After a shocking overthrow of Egypt’s government that caught the eyes of the whole world, many are wondering what’s next. Through a campaign that mainly dealt with non-violent civil resistance and a series of demonstrations, citizens demanded the overthrow of who many called an oppressive dictator, former President Hosni Mubarak. Though some violent clashes did occur which left 846 people dead and 6,000 wounded, by early February, President Mubarak resigned, turning the power over to the Supreme Council of Egyptian Armed Forces. Egyptians and many around the world rejoiced, and similar grass-root demonstrations calling for a change in their own oppressive governments soon followed after throughout Africa and the Middle East.
Almost six months later, despite showing tremendous promise towards a peaceful transition to a democratic society, many things remain uncertain. A completely stable government has yet to be put in place, with much of the power still held with the military. Even after the many protests that defined the revolution, several demonstrations continued in April and May, as protestors became increasingly upset over how the Supreme Council of Egyptian Armed Forces were handling the situation.
On May 27, there was a massive protest known as the “Second Friday of Anger,” or the “Second Revolution.” Hundreds of thousands of protestors returned to Tahrir Square demanding for the eradication of military trials for civilians, and for the Egyptian Constitution to be made before the Parliament Elections and for the entire old regime and those who killed protestors in January and February to be put on fair trial.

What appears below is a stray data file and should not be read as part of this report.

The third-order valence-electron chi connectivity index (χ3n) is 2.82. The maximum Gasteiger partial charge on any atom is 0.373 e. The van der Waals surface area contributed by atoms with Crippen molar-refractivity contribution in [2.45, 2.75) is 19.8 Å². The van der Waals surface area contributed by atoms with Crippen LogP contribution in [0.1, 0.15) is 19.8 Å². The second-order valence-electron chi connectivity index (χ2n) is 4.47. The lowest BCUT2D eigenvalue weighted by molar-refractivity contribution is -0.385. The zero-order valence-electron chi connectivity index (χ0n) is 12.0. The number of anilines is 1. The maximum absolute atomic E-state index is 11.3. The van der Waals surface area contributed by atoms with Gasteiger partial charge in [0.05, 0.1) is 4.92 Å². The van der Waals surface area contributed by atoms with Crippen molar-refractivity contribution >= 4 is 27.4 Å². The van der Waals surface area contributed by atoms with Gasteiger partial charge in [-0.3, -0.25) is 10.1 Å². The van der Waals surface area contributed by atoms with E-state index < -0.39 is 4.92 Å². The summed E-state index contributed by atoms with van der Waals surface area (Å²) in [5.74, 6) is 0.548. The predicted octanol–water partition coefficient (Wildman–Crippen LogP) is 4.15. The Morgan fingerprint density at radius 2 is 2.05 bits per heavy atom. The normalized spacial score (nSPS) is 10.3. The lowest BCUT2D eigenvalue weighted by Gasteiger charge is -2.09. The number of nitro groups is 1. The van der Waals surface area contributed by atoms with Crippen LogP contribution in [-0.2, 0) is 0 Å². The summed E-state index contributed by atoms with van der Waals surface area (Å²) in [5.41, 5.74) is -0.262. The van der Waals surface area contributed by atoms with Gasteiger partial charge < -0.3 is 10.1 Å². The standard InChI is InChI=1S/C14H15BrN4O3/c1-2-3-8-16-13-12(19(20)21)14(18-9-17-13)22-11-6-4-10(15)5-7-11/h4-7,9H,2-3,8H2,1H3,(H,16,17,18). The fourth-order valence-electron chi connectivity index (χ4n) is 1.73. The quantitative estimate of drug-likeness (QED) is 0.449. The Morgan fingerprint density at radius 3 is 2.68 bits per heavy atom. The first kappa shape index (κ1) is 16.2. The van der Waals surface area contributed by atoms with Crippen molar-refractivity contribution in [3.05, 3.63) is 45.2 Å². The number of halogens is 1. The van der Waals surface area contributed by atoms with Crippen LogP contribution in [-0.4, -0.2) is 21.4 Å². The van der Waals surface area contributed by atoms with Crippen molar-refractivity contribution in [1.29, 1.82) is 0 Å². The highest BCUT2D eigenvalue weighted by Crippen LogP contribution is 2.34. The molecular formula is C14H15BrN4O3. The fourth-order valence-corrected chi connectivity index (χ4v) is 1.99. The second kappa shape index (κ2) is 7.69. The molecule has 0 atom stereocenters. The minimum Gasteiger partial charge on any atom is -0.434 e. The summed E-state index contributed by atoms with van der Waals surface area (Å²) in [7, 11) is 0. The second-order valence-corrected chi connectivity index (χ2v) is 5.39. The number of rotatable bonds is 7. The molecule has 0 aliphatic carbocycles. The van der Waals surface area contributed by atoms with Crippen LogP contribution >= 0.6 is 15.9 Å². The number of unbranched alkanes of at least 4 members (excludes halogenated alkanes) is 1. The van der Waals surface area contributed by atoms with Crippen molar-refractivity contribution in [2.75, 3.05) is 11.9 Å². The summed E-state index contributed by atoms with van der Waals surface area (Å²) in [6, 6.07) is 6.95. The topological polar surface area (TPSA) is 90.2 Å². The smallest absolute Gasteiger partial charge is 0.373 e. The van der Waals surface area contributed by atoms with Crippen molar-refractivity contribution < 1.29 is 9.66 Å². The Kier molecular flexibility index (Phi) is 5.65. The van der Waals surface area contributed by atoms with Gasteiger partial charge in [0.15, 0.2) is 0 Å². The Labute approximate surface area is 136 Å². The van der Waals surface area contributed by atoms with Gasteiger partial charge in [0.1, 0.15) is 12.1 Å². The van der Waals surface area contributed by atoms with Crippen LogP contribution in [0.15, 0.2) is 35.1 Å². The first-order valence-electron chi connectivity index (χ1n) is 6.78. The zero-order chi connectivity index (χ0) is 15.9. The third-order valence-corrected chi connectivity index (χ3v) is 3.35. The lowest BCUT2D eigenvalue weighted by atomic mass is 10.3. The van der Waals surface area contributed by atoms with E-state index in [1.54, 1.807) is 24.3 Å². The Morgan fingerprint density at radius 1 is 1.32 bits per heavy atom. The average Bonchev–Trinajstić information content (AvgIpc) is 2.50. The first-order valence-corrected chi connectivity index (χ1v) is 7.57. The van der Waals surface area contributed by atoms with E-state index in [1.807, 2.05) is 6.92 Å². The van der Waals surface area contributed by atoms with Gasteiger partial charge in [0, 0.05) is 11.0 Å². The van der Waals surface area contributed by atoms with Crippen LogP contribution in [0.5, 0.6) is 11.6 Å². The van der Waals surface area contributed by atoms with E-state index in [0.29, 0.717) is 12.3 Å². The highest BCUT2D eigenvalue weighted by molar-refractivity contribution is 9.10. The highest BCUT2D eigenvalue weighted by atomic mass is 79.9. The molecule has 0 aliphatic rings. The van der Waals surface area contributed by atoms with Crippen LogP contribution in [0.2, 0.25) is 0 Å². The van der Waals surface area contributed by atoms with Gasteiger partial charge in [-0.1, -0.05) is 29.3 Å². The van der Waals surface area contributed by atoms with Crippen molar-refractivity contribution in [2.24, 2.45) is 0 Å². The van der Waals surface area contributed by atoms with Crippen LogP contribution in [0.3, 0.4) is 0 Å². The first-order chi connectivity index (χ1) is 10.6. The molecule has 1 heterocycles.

Recently, the demonstrations have not ended. On July 1, in what was known as the “Friday of Retribution,” tens of thousands of protesters gathered in Suez, Alexandria and Tahrir Square in Cairo, to voice frustration with the ruling Supreme Council of the Armed Forces for what they called the "slow pace of change" five months after the revolution. Some also feared that the military is to rule Egypt indefinitely.
One week later, demonstrators came together again and demanded immediate reforms and swifter prosecution of former officials from the ousted government. And in a first major protest directed squarely at Egypt’s transitional military rulers held last week, the demonstration ended in violence showing the divide between those who want swift change in government by going to the streets and raising their concerns and those who were more concerned about economic stability.
What’s even more troubling is the issue of the former President Mubarak and whether he will actually ever stand trial. Though a date is set for August 3, many political activists believe this is just an element of political theater and are already planning demonstrations for August 5, since the trial will almost certainly be postponed.